Ciao
Francesco

Re: Florence to Cinque De Terre then to Venice

by Rachaels24

Thank you both, very helpful

Re: Florence to Cinque De Terre then to Venice

by nomadNY

I would definitely recommend taking a train from Florence to Cinque Terre...i jsut did this same route...

it is about a 3 hour trip since you have to change trains. From Florence head to Pisa, change trains to La Spezia. Then in La Spezia you can board local trains for any of 5 terres.

I had all my tickets issued in Florence. it is a pretty simple trip since all the in between stations are very small. i think the whole thing cost about 18 euro.

As for getting to the train station...just arrive with plenty of time to buy tickets and find your correct BIN (track) sometimes bins change so you have to hunt them down. i would be on the platform 10 minutes beforehadn at least with your ticket in case you need to change tracks.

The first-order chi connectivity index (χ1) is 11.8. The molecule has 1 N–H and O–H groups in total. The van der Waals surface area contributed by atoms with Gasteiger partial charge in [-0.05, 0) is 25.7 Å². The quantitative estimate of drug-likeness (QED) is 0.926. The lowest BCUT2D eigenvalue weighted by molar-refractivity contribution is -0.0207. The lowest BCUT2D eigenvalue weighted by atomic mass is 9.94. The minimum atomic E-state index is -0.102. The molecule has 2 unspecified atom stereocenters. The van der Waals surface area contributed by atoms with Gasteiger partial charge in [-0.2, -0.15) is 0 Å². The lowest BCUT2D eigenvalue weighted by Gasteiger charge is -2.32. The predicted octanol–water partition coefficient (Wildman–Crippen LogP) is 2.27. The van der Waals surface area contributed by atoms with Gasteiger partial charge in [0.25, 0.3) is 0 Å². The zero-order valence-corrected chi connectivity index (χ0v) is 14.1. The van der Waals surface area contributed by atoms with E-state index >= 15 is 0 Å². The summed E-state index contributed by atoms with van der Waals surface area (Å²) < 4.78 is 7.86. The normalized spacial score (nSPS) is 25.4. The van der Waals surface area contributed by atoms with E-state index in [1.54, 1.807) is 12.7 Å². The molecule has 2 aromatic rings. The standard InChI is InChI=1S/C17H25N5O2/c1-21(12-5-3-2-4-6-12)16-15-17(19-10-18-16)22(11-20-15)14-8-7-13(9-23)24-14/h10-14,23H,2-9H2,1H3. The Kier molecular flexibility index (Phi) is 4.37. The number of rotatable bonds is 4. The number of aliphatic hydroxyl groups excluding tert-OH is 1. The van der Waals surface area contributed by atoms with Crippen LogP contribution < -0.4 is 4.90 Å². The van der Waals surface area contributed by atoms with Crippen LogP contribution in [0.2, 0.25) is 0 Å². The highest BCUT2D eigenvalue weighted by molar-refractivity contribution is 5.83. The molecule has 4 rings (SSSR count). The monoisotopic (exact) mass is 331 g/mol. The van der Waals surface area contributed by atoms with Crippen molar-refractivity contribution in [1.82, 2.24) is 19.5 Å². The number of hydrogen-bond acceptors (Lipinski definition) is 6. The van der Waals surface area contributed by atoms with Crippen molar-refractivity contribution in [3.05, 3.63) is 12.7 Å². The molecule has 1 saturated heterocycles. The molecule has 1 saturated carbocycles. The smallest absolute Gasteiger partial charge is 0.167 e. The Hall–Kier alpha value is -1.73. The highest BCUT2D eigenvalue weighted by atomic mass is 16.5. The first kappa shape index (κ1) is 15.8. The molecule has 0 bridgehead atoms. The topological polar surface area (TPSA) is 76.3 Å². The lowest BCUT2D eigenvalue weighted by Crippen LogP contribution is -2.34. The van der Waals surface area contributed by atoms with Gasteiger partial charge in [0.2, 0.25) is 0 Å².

Have so much fun, it is beautiful there!

Travel Tips for Florence

A night stroll through town

by guell

One of my fondest memories of Florence was of our walk along the river in the evening. It was truly magical.

I took this picture on our way back to the center of town after watching the sunset from Piazzale Michelangelo. That night couldn't have been any more romantic. If Maria and I weren't already married, I would have proposed to her right then and there!!

For more information on Piazzale Michelangelo, see my "Must See" section.

Swimming

by Sonador3

When I go to Florence, I eat a ton, so I like to work off the extra calories (other than by the usual walking like crazy) by swimming. This past trip I took a bus from the hotel to the Costoli/Palasport sports complex. It's a huge place with a couple of very large pools. IIRC, the admission was 5 Euros for all day and they have lockers, showers, etc. I think the lap pool was 50 meters with marked off lanes. There are other swimming pools in Florence preferred by tourists, and that makes them quite crowded. Which is why I like this one! :-) Bring your usual gear.

Market crazy

by universalgypsy about Santa Croce Market